Sunday, 14 September 2014

Saturday and Sunday 13th and 14th September

Young Sedgie (c) John Reynolds
A rather quiet weekend on the birdfront. The moor was rather grey and still first thing but warmed up during the mornings. There is a quietness about this part of the season almost as if nature is taking a deep breath before plunging into autumn and then all to rapidly into winter. The hedgerows are full of fruit and seeds and leaves are just beginning to turn colour so the foliage is tinted with oranges and soft browns.
Haws (c) Bark
A Green sandpiper is still frequenting the second Greenaways scrape, which is now little more than a few muddy puddles and before the week is over will be dry. There are still several Marsh Harriers present and on Saturday at least three Hobbies were on and over Big Otmoor and Greenaways. A Peregrine was mobbed by corvids along the northern edge of big Otmoor on Saturday and there are a number of Kestrels over the whole reserve. A Honey Buzzard was seen on passage on Wednesday one of three seen recently in the county. It was also a welcome addition to the yearlist.
Noke Swallows (c) Bark
A couple of Whinchats  and a Wheatear were seen and up at Noke Swallows are gathering on the wires like musical notes on a stave. 
Greylags and Canadas (c) Bark
There are huge numbers of feral geese on the reserve with a count of over five hundred on Sunday.
Jays are much more noticeable around the reserve now as they move in to harvest the acorns from the oaks along the bridleway and roman Road.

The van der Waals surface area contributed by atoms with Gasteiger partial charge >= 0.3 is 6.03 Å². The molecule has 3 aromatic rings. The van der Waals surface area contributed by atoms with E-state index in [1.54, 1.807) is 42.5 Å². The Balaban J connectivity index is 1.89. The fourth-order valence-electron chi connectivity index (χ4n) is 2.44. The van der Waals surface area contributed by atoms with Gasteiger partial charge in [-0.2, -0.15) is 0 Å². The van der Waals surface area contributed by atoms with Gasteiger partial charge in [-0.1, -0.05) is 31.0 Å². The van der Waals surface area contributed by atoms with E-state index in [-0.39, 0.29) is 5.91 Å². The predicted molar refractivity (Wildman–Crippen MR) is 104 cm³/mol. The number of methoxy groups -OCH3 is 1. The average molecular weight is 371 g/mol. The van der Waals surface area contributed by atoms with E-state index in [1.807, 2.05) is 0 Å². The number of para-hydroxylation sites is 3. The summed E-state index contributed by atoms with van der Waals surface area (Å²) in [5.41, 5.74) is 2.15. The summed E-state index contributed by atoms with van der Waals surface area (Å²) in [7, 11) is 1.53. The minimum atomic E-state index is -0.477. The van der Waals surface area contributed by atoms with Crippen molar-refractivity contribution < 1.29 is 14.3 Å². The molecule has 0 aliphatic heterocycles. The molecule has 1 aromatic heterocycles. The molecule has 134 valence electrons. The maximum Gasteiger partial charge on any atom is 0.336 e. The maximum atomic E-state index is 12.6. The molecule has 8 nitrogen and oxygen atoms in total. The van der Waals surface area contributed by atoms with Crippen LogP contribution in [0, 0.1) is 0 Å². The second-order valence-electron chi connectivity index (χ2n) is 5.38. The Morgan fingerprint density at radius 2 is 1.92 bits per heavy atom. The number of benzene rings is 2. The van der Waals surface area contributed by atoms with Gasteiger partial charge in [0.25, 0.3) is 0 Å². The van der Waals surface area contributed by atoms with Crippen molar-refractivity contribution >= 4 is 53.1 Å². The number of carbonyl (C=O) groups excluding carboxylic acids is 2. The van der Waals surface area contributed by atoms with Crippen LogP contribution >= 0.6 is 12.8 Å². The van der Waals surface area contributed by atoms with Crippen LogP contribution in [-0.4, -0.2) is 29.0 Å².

Jay (c) John Reynolds
At the first screen a Kingfisher has continued to entertain both birders and photographers alike.
Kingfisher (c) Bark
Herons are stalking the shallows and Snipe can be spotted probing the large areas of mud that have now been exposed. Occasionally Water Rails, both adults and juveniles can be seen scurrying from one patch of cover to another. More often than not they are heard and not seen, squealing in their distinctive pig like way.
Water Rail (c) John Reynolds
There was still at least one Redstart still in Long Meadow today and one or two Lesser Whitethroats.
It was good to find a freshly emerged Comma Butterfly along the Roman Road this morning. It provided a warm splash of colour amid the cooler greens and a reminder of both of the summer that has passed and the colours of autumn to come.
A splash of colour (c) Bark

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